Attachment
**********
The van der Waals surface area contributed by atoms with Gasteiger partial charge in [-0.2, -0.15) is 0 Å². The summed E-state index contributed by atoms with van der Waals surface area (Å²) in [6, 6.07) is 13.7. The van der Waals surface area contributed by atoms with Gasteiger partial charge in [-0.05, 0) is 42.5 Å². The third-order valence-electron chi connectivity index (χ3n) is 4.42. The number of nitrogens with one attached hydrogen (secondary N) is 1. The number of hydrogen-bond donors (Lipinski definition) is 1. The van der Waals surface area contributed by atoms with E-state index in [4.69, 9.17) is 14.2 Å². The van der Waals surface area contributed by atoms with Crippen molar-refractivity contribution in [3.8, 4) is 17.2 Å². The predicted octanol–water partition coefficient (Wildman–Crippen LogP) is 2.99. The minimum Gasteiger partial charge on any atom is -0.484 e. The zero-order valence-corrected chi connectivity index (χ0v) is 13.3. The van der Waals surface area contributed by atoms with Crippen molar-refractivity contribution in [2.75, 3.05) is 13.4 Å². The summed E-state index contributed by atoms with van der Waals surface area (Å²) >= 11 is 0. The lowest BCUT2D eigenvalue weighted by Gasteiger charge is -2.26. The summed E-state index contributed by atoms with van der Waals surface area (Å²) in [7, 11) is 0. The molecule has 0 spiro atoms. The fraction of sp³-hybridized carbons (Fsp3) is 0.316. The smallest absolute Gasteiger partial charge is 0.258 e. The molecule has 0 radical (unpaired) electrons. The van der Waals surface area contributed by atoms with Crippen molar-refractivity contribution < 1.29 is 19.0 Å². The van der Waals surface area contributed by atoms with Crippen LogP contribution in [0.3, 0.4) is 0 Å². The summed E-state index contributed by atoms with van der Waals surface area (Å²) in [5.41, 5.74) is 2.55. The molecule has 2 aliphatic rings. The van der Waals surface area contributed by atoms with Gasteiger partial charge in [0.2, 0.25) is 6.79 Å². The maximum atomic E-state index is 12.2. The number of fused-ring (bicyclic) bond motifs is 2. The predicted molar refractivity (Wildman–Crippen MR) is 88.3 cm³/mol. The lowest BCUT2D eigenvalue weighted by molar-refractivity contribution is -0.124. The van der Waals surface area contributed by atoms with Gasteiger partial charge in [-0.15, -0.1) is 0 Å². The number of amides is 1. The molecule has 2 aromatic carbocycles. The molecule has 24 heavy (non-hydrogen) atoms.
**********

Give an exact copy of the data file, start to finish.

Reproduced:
The van der Waals surface area contributed by atoms with Gasteiger partial charge in [-0.2, -0.15) is 0 Å². The summed E-state index contributed by atoms with van der Waals surface area (Å²) in [6, 6.07) is 13.7. The van der Waals surface area contributed by atoms with Gasteiger partial charge in [-0.05, 0) is 42.5 Å². The third-order valence-electron chi connectivity index (χ3n) is 4.42. The number of nitrogens with one attached hydrogen (secondary N) is 1. The number of hydrogen-bond donors (Lipinski definition) is 1. The van der Waals surface area contributed by atoms with E-state index in [4.69, 9.17) is 14.2 Å². The van der Waals surface area contributed by atoms with Crippen molar-refractivity contribution in [3.8, 4) is 17.2 Å². The predicted octanol–water partition coefficient (Wildman–Crippen LogP) is 2.99. The minimum Gasteiger partial charge on any atom is -0.484 e. The zero-order valence-corrected chi connectivity index (χ0v) is 13.3. The van der Waals surface area contributed by atoms with Crippen molar-refractivity contribution in [2.75, 3.05) is 13.4 Å². The summed E-state index contributed by atoms with van der Waals surface area (Å²) >= 11 is 0. The lowest BCUT2D eigenvalue weighted by Gasteiger charge is -2.26. The summed E-state index contributed by atoms with van der Waals surface area (Å²) in [7, 11) is 0. The molecule has 0 spiro atoms. The fraction of sp³-hybridized carbons (Fsp3) is 0.316. The smallest absolute Gasteiger partial charge is 0.258 e. The molecule has 0 radical (unpaired) electrons. The van der Waals surface area contributed by atoms with Crippen molar-refractivity contribution < 1.29 is 19.0 Å². The van der Waals surface area contributed by atoms with Crippen LogP contribution in [0.3, 0.4) is 0 Å². The summed E-state index contributed by atoms with van der Waals surface area (Å²) in [5.41, 5.74) is 2.55. The molecule has 2 aliphatic rings. The van der Waals surface area contributed by atoms with Gasteiger partial charge in [0.2, 0.25) is 6.79 Å². The maximum atomic E-state index is 12.2. The number of fused-ring (bicyclic) bond motifs is 2. The predicted molar refractivity (Wildman–Crippen MR) is 88.3 cm³/mol. The lowest BCUT2D eigenvalue weighted by molar-refractivity contribution is -0.124. The van der Waals surface area contributed by atoms with Gasteiger partial charge in [-0.15, -0.1) is 0 Å². The number of amides is 1. The molecule has 2 aromatic carbocycles. The molecule has 24 heavy (non-hydrogen) atoms.